Like every day at the Republican National Convention, this afternoon members of the North Carolina delegation are eating and drinking well. The social schedule is so heavy that state party director Dallas Woodhouse called it “the Bataan death march.”
Today’s gathering is being held at Crop On Air Studio, an event space with a long wall of windows overlooking the Cuyahoga River. There’s a jazz band and an open bar. The menu is eclectic: smoked trout cakes, fig and goat cheese crostini, California rolls, skewered brats. But the real glory is the dessert table: mini fig tarts, pineapple rum cake shooters, mini-peach tarts with bourbon whipped cream, and something called “pretzel unlogic shooters.”
And all sponsored by the liberal media.
Today’s multi-delegation party is underwritten by McClatchy, the newspaper chain that owns both Raleigh’s News & Observer and The Charlotte Observer. What’s striking about this, of course, is that the state’s two major dailies have been the subject of numerous punchlines at North Carolina delegation meetings.
“How many of you believe The News & Observer and The Charlotte Observer?” U.S. Senator Thom Tillis asked delegates at yesterday’s breakfast meeting. Exactly zero hands went up.
Then, this morning, Woodhouse urged the delegation to attend today’s shindig. “You need to eat and drink them out of publication,” he said.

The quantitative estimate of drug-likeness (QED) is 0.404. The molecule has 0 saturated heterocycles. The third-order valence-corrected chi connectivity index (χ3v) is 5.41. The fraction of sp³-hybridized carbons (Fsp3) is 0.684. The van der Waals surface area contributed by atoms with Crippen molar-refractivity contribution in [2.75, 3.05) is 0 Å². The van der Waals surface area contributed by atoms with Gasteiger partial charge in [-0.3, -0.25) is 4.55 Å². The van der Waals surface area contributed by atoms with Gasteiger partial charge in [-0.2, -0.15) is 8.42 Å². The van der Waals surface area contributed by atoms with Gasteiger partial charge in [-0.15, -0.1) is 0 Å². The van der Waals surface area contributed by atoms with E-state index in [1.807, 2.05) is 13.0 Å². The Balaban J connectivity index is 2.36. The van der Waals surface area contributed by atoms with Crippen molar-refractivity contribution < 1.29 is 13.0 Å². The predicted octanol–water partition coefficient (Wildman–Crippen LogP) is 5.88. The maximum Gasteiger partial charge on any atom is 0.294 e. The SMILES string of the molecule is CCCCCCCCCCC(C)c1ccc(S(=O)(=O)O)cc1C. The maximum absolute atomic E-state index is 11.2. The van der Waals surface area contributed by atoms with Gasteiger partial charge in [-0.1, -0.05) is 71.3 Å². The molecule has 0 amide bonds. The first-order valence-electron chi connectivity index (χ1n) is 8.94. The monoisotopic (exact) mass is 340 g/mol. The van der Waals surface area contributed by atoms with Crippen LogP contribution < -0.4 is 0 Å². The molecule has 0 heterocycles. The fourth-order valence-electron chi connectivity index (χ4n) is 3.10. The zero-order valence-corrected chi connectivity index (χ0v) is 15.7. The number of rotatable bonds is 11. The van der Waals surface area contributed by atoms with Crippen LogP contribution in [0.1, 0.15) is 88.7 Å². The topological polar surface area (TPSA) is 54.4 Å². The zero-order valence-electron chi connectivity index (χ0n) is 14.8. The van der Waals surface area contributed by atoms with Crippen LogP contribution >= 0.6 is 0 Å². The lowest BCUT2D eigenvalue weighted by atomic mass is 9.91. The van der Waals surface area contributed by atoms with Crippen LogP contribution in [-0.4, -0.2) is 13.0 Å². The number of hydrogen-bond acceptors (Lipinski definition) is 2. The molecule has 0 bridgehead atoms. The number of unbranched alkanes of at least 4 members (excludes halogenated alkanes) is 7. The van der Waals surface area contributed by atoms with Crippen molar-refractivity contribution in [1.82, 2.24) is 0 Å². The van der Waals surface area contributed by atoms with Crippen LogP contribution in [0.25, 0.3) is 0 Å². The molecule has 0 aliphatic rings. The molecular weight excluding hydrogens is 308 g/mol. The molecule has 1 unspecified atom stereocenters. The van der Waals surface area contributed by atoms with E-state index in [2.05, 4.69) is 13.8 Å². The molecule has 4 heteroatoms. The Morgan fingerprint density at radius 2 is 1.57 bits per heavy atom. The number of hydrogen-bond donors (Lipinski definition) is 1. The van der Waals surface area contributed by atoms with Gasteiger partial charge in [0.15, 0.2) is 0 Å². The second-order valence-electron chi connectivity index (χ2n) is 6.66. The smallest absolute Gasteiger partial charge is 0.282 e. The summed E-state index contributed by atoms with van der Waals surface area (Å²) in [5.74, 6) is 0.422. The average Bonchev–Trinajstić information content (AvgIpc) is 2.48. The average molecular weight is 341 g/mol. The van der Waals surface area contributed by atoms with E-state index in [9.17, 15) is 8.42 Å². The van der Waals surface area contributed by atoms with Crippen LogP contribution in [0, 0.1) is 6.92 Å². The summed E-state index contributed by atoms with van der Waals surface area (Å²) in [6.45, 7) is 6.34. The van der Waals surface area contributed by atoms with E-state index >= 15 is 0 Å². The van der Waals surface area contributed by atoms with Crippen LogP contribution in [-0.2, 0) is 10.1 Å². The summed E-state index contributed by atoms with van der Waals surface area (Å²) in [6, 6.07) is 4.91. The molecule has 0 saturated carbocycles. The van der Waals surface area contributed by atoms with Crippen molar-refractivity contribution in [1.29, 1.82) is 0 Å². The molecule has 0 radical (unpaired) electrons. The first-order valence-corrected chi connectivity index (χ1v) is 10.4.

This mirrors the tone at the convention itself, which suggests the “mainstream media” is conspiring to twist or paper over the truth. “To all my friends, they’re way up there I the press, I see you,” conservative radio and TV host Laura Ingraham said in last night’s speech. “You all know, in your heart, why Donald Trump won the Republican nomination. You know it. Because he dared to call out the phonies, the frauds, and the corruption that has gone unexposed and uncovered for too long. Do your job.”
Later, Senator Ted Cruz said, “[Republicans] passed the Civil Rights Act and fought to eliminate Jim Crow laws,” in last night’s speech. “That’s our collective legacy, although the media will never share it with you.”
And so on.
So what gives with the McClatchy party?
Woodhouse, himself a former TV reporter, told me that some delegates refused to come to an event sponsored by the newspaper company, believing that “Republican have a hard time getting a fair shake. … That’s their right.” He added that—even though journalism tends to attract liberals—the two North Carolina McClatchy papers have covered the convention fairly.
“I have always lived by a couple of principles in politics,” Woodhouse said. “Number one: you don’t let politics get in the way of food. Number two: [a gathering like this] is an opportunity to get to know each other. Sometimes the newspaper can’t understand why Republicans do what they do.”
Then he retired outside for a smoke. Inside, a server made the rounds, saying, “Welcome to Cleveland. Would anyone care for a glass of wine?” Another made sure the dessert table was continuously replenished.